I remember hearing that one of our government agencies didn't like it when people learned the language in country, because it often created sympathies for the host country. I thought it was moronic at the time, but now I'm not so sure. My experience with international programs says that counter-American opinions are always rewarded, while opinions which are in line with American politics are punished as narrow and unenlightened. It reminds me of Stockholm Syndrome; one assimilates to avoid a psychological crisis. But foreign affairs ARE a psychological crisis of hard choices for the welfare of a specific group. It is to our shame that we produce so few people who can wisely operate at that level.
Kayla Mueller will remain controversial, as any person who dies for a cause is controversial. I don't ask you to like her. I don't even know if I would have liked her. I don't think I like the person I was in the Middle East years ago. But she could have been your sister or neighbor or classmate. She was a victim of terrorism and of human frailty.
We preserve our humanity with our recognition of others', regardless of their fate.
Last night was a short night, with long conversations about the future that lingered long past the final goodnight.
Today I woke up to the news of the shooting rampage in Paris.
I'm not eighteen or twenty five or even thirty any more. I'm a wife and mom with a smattering of health issues and I can't just hop on a plane to apply at INTERPOL or any of the other "usual suspects" that come to mind when there's an insidious enemy to fight.
Many of you who have been on this blogging journey with me through the years are facing similar changes. Both abilities and priorities shift, but these terror attacks bring a sting of the old callings.
Now, we build. Our fight is not in destroying what is evil, but in strengthening what is good. Our mission is promoting health and creating beauty and raising the next generation of builders. We are made in the image of God and as such, we are meant to create new things.
We will build faster and stronger than our enemies can destroy.
I've written before about spending Christmas in foreign lands, about the meaning of Christmas, and of course remembering those who can't be home for Christmas.
Today, though, has the ache of death nearby. I'm grieving my own losses, and wishing I knew a way to send flowers to a particular Gold Star mom. Moreover, my last remaining grandparent is in the hospital, and while treatment is progressing well, the concept of "borrowed time" is quite apparent.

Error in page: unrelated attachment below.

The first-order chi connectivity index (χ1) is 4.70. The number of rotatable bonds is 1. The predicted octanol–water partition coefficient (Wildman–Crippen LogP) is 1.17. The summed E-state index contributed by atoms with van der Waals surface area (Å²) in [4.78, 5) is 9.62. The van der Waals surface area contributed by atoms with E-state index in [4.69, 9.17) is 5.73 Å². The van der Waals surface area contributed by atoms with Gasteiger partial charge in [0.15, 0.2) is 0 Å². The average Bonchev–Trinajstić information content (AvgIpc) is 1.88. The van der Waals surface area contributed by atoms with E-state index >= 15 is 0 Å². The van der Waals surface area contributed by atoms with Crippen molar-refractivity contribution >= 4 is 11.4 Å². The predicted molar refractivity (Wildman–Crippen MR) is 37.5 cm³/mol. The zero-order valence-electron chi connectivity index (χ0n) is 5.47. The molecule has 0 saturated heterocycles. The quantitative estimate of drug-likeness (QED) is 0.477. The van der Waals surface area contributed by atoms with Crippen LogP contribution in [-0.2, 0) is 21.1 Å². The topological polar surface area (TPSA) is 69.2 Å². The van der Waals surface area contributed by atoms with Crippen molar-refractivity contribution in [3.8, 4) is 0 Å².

So this ain't Pinterest.
This is more like the cold, painful, frightening journey to Bethlehem.
Christmas is faith that God shows up.
Christmas means that death may surround us but it doesn't defeat us.
And the only truly empty hands are the ones that are clenched too tight to allow anything or anyone in.
Christmas says that everyone on the naughty list gets the most extraordinary gift known: God with us.
We buried my grandmother at the same national cemetery years ago, but that was different. I was running late that day, so I barely spoke to the staffers, and since she was "just" a spouse there of course were no military honors. But yesterday is forever etched in my memory, not only for our own loss, but because of walking the same path as the Gold Star families.
The VA administration is profoundly screwed up, but the people working at the national cemetery were wonderful. When we arrived we discovered that multiple issues had been mishandled by the funeral home. On a half hour's notice, they got 3 National Guardsmen and 6 VFW Marines to perform full military honors, including a bugler and rifle volley. Words cannot convey the depths of my gratitude that we could give my grandfather his proper sendoff.
Yet it was also a stark reminder of the road other families must walk. We knew my grandfather's death was coming. But how does someone stumble through it all when the death is a shock? How do you keep the scream from bursting out of your chest when the last salute is fired?
I've been to a lot of funerals. The worst ones are the structureless ones, where the people present are left to the sum of their emotions. Grief needs structure. It needs familiar words and days off work and black clothes to tell the world to back off. My family hasn't been able to take time away from other responsibilities, and that has taken a terrible toll over the last two weeks. But at the cemetery they reminded us to silence our phones, effectively shutting out the rest of the world for a time. It was a time for honor, a time for grief. We shut out the world but connected with the unique brotherhood of all who grieve there.
The gift of the national cemeteries is the reminder that we are part of something bigger than ourselves and our immediate families. Every time I visit, I enter in grief but leave in gratitude.
There are times when I understand why certain governments control their media. I would love to squelch ours right now. I would love it if no news story included information on race. It's not that I don't think that racism is a problem still. I don't often see it in front of me, but I'm a white gal in a liberal northern state. Yet what I hear from my "non-white" friends tells me that there's more work to be done.
But trial-by-media does nothing but fan the flames of hatred on all sides.
What I've read of the grand jury transcripts is a far cry from the street narrative. Here we see two critical issues: 1) The media's disregard for truth in their pursuit of sensation, and 2) people's belief in the media above the judicial system.